lec7 - Lecture 7: Antiretroviral Drugs At the beginning of...

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Lecture 7: Antiretroviral Drugs At the beginning of his second term in office, George W. Bush declared that one of the priorities of his administration was to find a cure for AIDS. Among scientists, however, this goal doesn’t really exist. In fact it could be said that the search for a cure effectively ended in 1983 when Luc Montagnier announced that AIDS is caused by a retrovirus. To cure a person, that is to rid the body of the virus, would require either removing all extracellular particles and killing all infected cells (which might kill the patient), or finding a way to excise the provirus from the DNA of all infected cells. This is very likely to be impossible. Therefore, if we are going to end this pandemic, our efforts must focus on prevention (vaccines or behavior change through education and leadership), and meanwhile we need to find ways to suppress the symptoms of HIV infections to extend life and reduce suffering for the infected. In the period from 1987 to 2005, 20 drugs and 5 combinations were approved and came to market in the US. (These are drugs aimed at HIV itself. There are many more aimed at opportunistic infections.) Drugs currently in use for the treatment of HIV infection fall into four main categories: nucleoside (and nucleotide) analog reverse transcriptase inhibitors (NRTIs, or “nukes”), non-nucleoside analog reverse transcriptase inhibitors (nNRTIs or “non-nukes”), protease inhibitors (PIs), and fusion inhibitors . The 20 drugs represent 7 nucleoside analogs, 1 nucleotide analog, 3 non-nucleoside RT inhibitors, 8 protease inhibitors and 1 fusion inhibitor. No individual drug as yet exists that can by itself eliminate the infection or even provide indefinite remission, because HIV is able to accumulate mutations rapidly, and thus resistance to individual drugs rapidly evolves within the virus population of any given patient. Indeed if you are infected with HIV today, you stand a 30 to 50% chance of being infected with a strain that has already acquired resistance to some anti-retroviral drugs through random mutation and selection following exposure to drugs in previous hosts. One recent study of HIV+ people who had not yet received any anti-retroviral therapy found that 50% harbored a strain of HIV resistant to at least one antiretroviral, and 14% had been infected with a strain resistant to two or more. In Britain it is reported that 13% of all new HIV infections are with viruses resistant to drugs in all 3 of the major categories (see below). Even worse, a report at the International AIDS Conference in Switzerland held in 2003 indicated that one strain of HIV has been found that is resistant to all known antiretrovirals, including the very recently developed fusion inhibitors. Last year a man in New York was found to be infected with an HIV strain that not only was resistant to 19 of the 20 drugs, but also caused progression from initial infection to AIDS in a few months rather than years. The same virus subsequently showed up in a person in San Diego. An industry is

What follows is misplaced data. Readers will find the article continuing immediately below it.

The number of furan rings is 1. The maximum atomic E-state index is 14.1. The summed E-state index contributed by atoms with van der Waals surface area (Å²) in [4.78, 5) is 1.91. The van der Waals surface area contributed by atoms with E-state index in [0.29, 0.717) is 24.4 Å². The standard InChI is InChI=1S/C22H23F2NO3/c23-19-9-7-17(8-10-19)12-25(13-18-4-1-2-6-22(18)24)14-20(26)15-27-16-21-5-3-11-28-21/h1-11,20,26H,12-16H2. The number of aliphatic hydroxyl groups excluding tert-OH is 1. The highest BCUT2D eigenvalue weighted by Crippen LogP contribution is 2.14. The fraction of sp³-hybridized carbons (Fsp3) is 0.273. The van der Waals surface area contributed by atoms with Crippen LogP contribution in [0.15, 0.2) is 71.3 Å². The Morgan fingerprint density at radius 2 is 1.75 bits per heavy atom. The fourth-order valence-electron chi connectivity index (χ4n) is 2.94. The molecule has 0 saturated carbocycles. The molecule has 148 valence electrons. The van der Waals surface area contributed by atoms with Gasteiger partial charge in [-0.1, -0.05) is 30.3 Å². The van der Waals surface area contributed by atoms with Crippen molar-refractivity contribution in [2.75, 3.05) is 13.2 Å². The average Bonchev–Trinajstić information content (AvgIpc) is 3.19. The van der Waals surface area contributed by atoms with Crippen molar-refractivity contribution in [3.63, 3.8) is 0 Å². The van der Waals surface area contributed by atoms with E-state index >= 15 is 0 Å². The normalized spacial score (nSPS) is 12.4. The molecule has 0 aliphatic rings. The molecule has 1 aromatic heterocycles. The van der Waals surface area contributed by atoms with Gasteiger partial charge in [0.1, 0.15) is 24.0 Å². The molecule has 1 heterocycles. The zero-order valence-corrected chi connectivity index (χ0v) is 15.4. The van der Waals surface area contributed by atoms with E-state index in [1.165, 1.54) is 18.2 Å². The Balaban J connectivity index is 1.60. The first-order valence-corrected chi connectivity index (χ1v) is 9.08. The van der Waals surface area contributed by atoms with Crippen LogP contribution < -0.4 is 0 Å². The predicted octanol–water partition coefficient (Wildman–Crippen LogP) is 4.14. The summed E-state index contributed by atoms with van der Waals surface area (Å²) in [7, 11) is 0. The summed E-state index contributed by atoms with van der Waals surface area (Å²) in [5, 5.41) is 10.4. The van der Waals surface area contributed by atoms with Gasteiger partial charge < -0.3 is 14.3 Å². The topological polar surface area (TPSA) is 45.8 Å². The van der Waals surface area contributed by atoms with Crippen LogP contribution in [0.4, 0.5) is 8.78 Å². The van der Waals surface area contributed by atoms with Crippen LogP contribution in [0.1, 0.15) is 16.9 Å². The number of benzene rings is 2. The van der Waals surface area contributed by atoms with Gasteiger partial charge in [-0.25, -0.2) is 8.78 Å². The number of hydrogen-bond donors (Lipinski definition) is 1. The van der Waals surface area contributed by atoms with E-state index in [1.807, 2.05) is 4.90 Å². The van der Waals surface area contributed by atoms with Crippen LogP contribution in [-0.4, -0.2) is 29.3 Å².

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lec7 - Lecture 7: Antiretroviral Drugs At the beginning of...

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